Which, when you think about it... could be seen as s rather frightening thing.

But then there's Rockwell's generosity, his soft side. He eventually cut his hair when Agnes Smith, widow of Don Carlos, the prophet's brother, lay suffering from typhoid fever. Her hair had fallen out due to the fever. So Rockwell gave up his long tresses that he had taken such care of for all those years, so that they could be made into a wig for her.

There are accounts of Rockwell sitting quietly while his grown-up daughters combed and braided his long hair. Rockwell spent a great deal of time, in the earlier years of the Utah settlement, with the Bean family. Eliza Bean also braided his hair on occasion.

George Washington Bean and Porter Rockwell were given the special assignment, in the years 1853-54, to keep track of Chief Walkara, a powerful ute leader who troubled the settlements from time-to-time, and at one time converted to the LDS faith. Bean was interpreter, but Rockwell also engaged in interpretation.

From here:

There did come a relatively tranquil couple of years in Salt Lake, during which Rockwell tended home fires by getting married that third time and working perhaps harder than he had at any of his other jobs to bring down the sparse timber from the steep, dry canyons of the Wasatch. But this quiet time was punctuated by his amiably getting drunk with Walkara of the Utes, and then having to wrestle a bloodied knife away from the war chief when peace talks spectacularly blew up at what was becoming popularly known as the "Walker" War.29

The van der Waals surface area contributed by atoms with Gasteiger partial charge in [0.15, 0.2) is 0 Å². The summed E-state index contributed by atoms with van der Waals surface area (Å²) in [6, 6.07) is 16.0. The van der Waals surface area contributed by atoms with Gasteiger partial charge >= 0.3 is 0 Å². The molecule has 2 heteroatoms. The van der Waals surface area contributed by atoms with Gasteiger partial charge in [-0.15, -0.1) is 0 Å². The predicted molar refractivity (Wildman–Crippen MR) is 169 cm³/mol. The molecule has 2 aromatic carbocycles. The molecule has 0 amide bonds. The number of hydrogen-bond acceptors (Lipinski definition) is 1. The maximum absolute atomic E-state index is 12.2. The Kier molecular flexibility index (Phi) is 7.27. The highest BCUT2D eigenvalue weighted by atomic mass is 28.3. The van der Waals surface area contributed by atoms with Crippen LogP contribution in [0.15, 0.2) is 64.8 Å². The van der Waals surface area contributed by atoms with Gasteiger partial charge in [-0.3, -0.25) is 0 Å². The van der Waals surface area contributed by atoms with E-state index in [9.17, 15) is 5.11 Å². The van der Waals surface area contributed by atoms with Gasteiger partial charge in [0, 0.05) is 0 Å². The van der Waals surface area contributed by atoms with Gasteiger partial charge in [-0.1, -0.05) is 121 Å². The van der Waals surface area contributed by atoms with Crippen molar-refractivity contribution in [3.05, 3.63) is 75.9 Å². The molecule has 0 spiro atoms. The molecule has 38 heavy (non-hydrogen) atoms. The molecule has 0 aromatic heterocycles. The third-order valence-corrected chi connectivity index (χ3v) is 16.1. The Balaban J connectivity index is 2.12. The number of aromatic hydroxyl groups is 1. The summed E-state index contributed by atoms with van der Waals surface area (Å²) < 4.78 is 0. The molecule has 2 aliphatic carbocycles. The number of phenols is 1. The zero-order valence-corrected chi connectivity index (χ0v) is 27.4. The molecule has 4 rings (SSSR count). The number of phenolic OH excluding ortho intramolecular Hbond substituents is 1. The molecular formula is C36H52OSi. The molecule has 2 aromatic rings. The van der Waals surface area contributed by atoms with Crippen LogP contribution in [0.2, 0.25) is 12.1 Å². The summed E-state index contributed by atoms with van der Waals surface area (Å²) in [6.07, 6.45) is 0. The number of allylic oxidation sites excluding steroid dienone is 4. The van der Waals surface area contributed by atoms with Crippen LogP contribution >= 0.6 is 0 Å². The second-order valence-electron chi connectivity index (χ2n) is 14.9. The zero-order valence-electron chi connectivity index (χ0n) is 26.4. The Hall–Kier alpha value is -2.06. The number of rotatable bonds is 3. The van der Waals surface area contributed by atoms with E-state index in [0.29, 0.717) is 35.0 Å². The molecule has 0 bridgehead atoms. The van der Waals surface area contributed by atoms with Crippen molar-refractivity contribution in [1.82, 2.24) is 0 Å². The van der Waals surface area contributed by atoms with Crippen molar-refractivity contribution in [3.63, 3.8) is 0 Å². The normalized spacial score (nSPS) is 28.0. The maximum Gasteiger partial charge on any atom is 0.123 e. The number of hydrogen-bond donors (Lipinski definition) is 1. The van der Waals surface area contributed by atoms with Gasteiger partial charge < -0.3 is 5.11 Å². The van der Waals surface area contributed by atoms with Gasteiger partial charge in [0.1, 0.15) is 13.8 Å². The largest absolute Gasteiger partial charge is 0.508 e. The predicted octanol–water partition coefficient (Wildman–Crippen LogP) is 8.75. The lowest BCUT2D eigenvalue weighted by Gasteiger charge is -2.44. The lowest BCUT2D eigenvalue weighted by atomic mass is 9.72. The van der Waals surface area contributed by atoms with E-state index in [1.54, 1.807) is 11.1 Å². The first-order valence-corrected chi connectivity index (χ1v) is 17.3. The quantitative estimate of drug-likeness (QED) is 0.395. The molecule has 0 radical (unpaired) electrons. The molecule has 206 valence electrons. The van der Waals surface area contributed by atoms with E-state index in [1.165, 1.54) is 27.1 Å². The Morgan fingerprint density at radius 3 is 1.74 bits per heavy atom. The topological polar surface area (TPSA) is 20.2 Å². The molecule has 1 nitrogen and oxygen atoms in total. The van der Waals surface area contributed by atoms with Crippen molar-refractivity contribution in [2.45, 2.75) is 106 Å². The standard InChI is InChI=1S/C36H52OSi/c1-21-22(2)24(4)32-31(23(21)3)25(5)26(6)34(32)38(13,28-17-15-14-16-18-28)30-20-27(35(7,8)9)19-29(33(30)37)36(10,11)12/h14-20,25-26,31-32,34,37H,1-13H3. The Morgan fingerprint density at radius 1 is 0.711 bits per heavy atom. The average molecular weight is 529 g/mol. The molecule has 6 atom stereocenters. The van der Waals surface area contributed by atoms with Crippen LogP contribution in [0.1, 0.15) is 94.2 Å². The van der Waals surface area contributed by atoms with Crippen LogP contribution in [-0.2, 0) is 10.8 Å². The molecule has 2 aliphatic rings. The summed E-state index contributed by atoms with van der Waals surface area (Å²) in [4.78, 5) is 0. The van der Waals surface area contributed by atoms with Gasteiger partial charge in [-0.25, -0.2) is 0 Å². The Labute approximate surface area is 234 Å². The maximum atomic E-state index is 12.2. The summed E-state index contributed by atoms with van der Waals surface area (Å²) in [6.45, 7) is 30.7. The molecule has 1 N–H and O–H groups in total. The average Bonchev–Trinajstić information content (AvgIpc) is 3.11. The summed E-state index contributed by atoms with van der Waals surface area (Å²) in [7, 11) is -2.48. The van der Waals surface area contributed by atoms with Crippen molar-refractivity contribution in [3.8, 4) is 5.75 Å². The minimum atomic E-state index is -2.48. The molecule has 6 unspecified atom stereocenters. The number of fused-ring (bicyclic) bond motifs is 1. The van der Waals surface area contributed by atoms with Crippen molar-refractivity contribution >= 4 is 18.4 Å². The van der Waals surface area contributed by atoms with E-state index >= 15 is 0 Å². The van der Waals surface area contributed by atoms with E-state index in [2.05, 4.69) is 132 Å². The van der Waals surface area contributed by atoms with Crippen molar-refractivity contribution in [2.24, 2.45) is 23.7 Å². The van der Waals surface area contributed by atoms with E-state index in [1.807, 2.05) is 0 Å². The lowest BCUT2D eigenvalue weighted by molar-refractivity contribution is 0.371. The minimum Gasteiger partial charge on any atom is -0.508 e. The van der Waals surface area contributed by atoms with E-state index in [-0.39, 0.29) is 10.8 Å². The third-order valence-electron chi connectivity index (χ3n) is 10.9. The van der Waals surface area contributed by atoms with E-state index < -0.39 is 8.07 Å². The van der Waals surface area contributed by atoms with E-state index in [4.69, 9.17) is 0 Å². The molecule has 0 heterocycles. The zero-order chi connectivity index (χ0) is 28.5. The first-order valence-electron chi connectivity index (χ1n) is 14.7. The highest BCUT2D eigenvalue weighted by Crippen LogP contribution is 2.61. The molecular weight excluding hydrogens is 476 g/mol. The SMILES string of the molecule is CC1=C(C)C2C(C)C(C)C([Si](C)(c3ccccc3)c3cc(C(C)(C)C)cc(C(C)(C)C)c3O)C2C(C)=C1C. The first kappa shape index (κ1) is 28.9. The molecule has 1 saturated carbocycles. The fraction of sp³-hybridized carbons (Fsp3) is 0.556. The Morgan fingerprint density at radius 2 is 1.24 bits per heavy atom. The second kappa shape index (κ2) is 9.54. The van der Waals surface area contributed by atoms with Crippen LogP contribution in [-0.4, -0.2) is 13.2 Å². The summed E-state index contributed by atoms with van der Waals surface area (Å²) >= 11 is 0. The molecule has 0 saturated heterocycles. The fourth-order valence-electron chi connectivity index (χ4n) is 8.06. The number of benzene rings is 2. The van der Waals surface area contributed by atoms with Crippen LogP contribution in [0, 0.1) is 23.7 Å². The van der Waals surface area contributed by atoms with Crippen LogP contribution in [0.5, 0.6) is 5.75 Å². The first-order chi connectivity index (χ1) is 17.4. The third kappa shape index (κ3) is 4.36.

Another incident I thought interesting: when the LDS emigrants were about to move down into the salt lake valley for the firs time, a band of Crow indians stole fifty head of horses from the Church (ie Brigham Young's) herd. Rockwell singlehandedly retrieved 8 of the fifty, but the rest were lost.

Some famous advice purportedly given by Rockwell to Sir Richard F. Burton as he was embarking on an (apparently also now-famous) excursion through the desert: “Carry a double barreled gun loaded with buck-shot, to keep my eyes skinned especially in canyons and ravines, To make at times a dark camp, That is to say un-hitching for supper, and then hitching up and turning a few miles off the road. Ever to be ready for attack when the animals are being in-spanned and out-spanned, and never to trust to appearances in an Indian Country.”

Porter Rockwell was only semi-literate, and so we depend mostly on the journals of others to gain information about his life and actions. This is part of the reason why so much about Rockwell is heresay. But here is an entertaining account that I really hope is true (also from here):

"Camped at Scotts Bluff, a good day's march beyond Chimney Rock, the advanced party of pioneers fell to entertaining itself with the same sorts of mock trials in which we still like to roast our dignitaries. This court summoned the defendant, Rockwell, before one whose name sounds Dickensesque—the Right Reverend Bishop Whipple. The moment could have grown expectant—just before the elders of the wayfaring Church convulsed into giggles as their bailiff did his theatrical best to swell himself—the better to deliver the complaint:
That of emitting in meeting of Sunday last, a sound a posteriori, (from the seat of honor) somewhat resembling the rumble of distant thunder, of the heavy discharge of artillery, thereby endangering the steadiness of the olfactory nerves of those present, as well as diverting their minds from the discourse of the speaker.37"

I believe Porter Rockwell was a man of contrasts, who saw the world as black-and-white--in fact, he had such a concrete idea of morality that, after he cut his hair for the Widow Smith, he "found himself unable" to say no to a drink, and his life, once, to him, so clearly "consecrated" to the defending of the prophets and the church, slowly devolved into dissonance and rowdiness. His attitude toward the Indians was the same attitude he had toward everyone: there were people who needed shooting. There were people who needed, and what you do when people need something, is give it to them, whether that was a bullet, or money or food, or the hair off your head.